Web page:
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Tetsu Washitani

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Aiming for Labour Sustainability

Tetsu Washitani
Professor, Faculty of Economics, Chuo University
Area of Specialization: Social Policy

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Female factory worker labour in the era of Shokko Jijo (a report on the actual conditions for factory workers)

Established 101 years ago, the Factory Act was designed to improve the harsh working conditions primarily for female factory workers in the textile industry, particularly those working long hours late into the night. The Commerce and Industry Bureau at the Ministry of Agriculture and Commerce, which led in establishing the Factory Act, conducted investigations at factories nationwide in order to shed light on the actual conditions of employment and working conditions for factory workers. According to this Shokko Jijo report (1903), day and night shift systems-with eleven-hour and eleven-and-a-half-hour work shifts, excluding breaks-were common at the spinning mills of the day. The typical day shift was from 6:00 a.m. to 6:00 p.m., and the typical night shift involved working from 6:00 p.m. to 6:00 a.m. the next day. As all-night work was unbearable for the average worker, there were many absentees, and in order to make up for them, female factory workers who had finished their day shifts were often ordered to stay and work twenty-four hours, through to the next morning. Though extreme, it was not rare for these workers to continue working further the next day, through the day shift-for 36 hours straight. Holidays at the weekend were one day at most, and working hours were upwards of 66 hours per week. At the same time, workers alternated by the week doing night work, and further, early arrival, overtime work, and working on days off became the normal condition.

As evidence that working such long hours and doing night work are health hazards, the investigator who authored this item measured the fluctuations in body weight of some 81 female factory workers at a spinning mill to show the deleterious health effects of working nights.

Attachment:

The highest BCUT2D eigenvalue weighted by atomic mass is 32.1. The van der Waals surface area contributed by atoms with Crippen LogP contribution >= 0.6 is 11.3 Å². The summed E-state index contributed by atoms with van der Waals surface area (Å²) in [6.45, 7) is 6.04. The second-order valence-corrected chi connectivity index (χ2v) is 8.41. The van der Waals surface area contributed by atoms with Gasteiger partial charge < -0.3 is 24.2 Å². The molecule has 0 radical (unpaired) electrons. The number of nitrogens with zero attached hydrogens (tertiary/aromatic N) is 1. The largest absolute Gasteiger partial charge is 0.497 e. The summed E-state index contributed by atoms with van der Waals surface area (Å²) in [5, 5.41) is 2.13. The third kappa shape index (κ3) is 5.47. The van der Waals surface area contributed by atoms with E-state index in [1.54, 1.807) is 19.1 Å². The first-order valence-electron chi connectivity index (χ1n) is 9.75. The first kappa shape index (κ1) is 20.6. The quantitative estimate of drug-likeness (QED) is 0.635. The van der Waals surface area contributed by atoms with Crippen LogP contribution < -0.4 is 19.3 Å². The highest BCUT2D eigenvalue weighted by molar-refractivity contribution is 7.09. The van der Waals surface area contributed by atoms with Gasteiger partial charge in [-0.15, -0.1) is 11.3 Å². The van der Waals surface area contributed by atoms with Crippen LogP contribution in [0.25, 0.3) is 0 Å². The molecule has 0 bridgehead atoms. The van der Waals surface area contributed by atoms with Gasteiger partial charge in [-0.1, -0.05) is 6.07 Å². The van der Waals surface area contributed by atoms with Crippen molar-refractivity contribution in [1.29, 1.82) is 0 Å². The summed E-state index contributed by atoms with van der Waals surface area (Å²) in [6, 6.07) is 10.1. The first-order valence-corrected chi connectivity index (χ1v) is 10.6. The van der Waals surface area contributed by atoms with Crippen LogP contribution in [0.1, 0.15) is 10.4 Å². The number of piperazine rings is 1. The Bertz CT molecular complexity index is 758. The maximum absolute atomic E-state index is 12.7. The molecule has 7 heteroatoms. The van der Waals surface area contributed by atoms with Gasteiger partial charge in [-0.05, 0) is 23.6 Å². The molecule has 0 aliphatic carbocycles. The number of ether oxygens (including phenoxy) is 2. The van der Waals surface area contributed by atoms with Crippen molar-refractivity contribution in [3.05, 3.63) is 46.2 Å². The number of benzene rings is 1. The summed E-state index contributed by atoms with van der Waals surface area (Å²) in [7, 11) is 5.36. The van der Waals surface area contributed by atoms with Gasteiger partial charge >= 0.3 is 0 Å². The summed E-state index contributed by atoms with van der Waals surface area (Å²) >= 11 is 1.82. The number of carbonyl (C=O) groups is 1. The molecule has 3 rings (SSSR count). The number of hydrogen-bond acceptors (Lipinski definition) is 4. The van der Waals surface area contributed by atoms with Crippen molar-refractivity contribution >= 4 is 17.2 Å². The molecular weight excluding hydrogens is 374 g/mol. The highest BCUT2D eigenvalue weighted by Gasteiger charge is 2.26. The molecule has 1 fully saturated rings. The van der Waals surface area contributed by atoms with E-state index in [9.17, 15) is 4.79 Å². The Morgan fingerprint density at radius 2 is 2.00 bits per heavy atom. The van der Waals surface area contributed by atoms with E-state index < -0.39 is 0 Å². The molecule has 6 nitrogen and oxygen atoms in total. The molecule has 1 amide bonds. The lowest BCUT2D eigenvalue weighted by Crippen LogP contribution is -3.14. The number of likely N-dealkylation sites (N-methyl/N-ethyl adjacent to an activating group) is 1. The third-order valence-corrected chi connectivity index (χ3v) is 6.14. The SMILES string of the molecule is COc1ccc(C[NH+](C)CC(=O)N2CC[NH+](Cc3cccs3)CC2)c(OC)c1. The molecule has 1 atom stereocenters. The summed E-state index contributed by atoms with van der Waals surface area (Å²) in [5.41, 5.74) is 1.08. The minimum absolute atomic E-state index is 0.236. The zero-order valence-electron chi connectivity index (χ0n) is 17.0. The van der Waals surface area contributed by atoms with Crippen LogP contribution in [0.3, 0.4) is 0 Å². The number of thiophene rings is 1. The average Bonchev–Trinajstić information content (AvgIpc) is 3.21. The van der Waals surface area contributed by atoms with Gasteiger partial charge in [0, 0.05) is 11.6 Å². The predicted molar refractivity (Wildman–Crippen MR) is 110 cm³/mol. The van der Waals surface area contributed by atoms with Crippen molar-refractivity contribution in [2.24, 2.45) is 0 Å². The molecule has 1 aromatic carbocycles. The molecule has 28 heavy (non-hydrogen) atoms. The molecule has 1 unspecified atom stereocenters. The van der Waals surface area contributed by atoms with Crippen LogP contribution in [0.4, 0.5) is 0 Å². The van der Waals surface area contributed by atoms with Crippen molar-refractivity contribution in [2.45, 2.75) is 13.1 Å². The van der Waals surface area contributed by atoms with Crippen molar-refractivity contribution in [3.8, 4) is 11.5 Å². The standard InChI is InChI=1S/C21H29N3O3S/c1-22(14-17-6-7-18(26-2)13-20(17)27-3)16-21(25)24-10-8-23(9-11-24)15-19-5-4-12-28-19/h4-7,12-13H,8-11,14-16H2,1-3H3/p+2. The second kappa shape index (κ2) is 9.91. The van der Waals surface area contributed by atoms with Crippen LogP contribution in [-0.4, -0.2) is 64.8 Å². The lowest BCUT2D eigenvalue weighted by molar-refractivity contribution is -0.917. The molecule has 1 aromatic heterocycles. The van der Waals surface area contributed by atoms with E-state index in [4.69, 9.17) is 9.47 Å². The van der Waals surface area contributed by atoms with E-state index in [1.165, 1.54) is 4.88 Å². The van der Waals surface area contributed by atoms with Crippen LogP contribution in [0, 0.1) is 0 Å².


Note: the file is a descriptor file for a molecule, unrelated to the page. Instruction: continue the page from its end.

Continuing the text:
The results showed that the initial average body weight of 36.659 kg fell to 36.021 kg after one week of working nights. This average body weight increased to 36.280 kg after the following one week of working days. Less than half of the body weight lost in the significant drop while working nights was recovered during being on a day-shift, and the bodies of the workers were in a state of reduced reproduction. This labour was unsustainable, and as a result, many women contracted diseases such as tuberculosis and quite a few lost their lives at a young age.

Sustainability of labour today

Has this kind of harsh labour become a thing of the past? The answer is no. The existence of karoshi (death from overwork) and karojisatsu (suicide induced by overwork) indicates that even the Labour Standards Act cannot sever the path from labour to death. In terms of work-related deaths in 2010, the Ministry of Health, Labour and Welfare recognized 113 people who died by karoshi, and 65 who died by karojisatsu. This is just the tip of the iceberg, however, as behind the scenes there are many cases that are not recognized as work-related deaths or do not even lead to claims as work-related deaths.

Let us examine the reality of the long working hours that are the primary cause of karoshi and karojisatsu. According to the results of the 2010 Labour Force Survey conducted by the Ministry of Internal Affairs and Communications, 5,020,000 people work 60 hours or more per week, comprising 9.4% of the total. When converted to annual working hours, this figure of 60 hours a week comes to 3,120 hours.